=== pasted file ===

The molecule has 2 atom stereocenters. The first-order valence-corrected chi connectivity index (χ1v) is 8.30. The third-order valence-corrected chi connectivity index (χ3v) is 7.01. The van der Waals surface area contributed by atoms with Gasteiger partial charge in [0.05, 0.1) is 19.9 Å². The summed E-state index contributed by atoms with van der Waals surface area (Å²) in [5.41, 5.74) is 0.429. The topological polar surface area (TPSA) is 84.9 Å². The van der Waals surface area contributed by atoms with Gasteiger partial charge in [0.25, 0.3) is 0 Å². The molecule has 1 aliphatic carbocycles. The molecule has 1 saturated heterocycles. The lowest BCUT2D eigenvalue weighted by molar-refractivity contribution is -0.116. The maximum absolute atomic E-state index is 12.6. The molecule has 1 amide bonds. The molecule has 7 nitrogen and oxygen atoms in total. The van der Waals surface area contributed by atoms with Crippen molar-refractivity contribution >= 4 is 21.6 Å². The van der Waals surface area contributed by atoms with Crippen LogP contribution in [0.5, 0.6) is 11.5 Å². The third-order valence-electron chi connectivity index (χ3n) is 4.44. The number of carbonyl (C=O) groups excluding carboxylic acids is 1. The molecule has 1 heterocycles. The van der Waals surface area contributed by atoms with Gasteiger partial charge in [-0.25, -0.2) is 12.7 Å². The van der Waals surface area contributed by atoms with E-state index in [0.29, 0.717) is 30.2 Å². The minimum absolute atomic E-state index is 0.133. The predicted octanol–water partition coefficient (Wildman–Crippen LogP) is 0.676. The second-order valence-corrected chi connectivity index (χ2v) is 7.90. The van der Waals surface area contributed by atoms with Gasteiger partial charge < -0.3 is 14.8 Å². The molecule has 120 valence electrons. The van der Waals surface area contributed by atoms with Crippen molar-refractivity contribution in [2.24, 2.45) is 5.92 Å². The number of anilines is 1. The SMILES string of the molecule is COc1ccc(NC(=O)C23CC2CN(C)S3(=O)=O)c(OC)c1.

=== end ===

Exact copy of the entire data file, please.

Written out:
The molecule has 2 atom stereocenters. The first-order valence-corrected chi connectivity index (χ1v) is 8.30. The third-order valence-corrected chi connectivity index (χ3v) is 7.01. The van der Waals surface area contributed by atoms with Gasteiger partial charge in [0.05, 0.1) is 19.9 Å². The summed E-state index contributed by atoms with van der Waals surface area (Å²) in [5.41, 5.74) is 0.429. The topological polar surface area (TPSA) is 84.9 Å². The van der Waals surface area contributed by atoms with Gasteiger partial charge in [0.25, 0.3) is 0 Å². The molecule has 1 aliphatic carbocycles. The molecule has 1 saturated heterocycles. The lowest BCUT2D eigenvalue weighted by molar-refractivity contribution is -0.116. The maximum absolute atomic E-state index is 12.6. The molecule has 1 amide bonds. The molecule has 7 nitrogen and oxygen atoms in total. The van der Waals surface area contributed by atoms with Crippen molar-refractivity contribution >= 4 is 21.6 Å². The van der Waals surface area contributed by atoms with Crippen LogP contribution in [0.5, 0.6) is 11.5 Å². The third-order valence-electron chi connectivity index (χ3n) is 4.44. The number of carbonyl (C=O) groups excluding carboxylic acids is 1. The molecule has 1 heterocycles. The van der Waals surface area contributed by atoms with Gasteiger partial charge in [-0.25, -0.2) is 12.7 Å². The van der Waals surface area contributed by atoms with E-state index in [0.29, 0.717) is 30.2 Å². The minimum absolute atomic E-state index is 0.133. The predicted octanol–water partition coefficient (Wildman–Crippen LogP) is 0.676. The second-order valence-corrected chi connectivity index (χ2v) is 7.90. The van der Waals surface area contributed by atoms with Gasteiger partial charge < -0.3 is 14.8 Å². The molecule has 120 valence electrons. The van der Waals surface area contributed by atoms with Crippen molar-refractivity contribution in [2.24, 2.45) is 5.92 Å². The number of anilines is 1. The SMILES string of the molecule is COc1ccc(NC(=O)C23CC2CN(C)S3(=O)=O)c(OC)c1.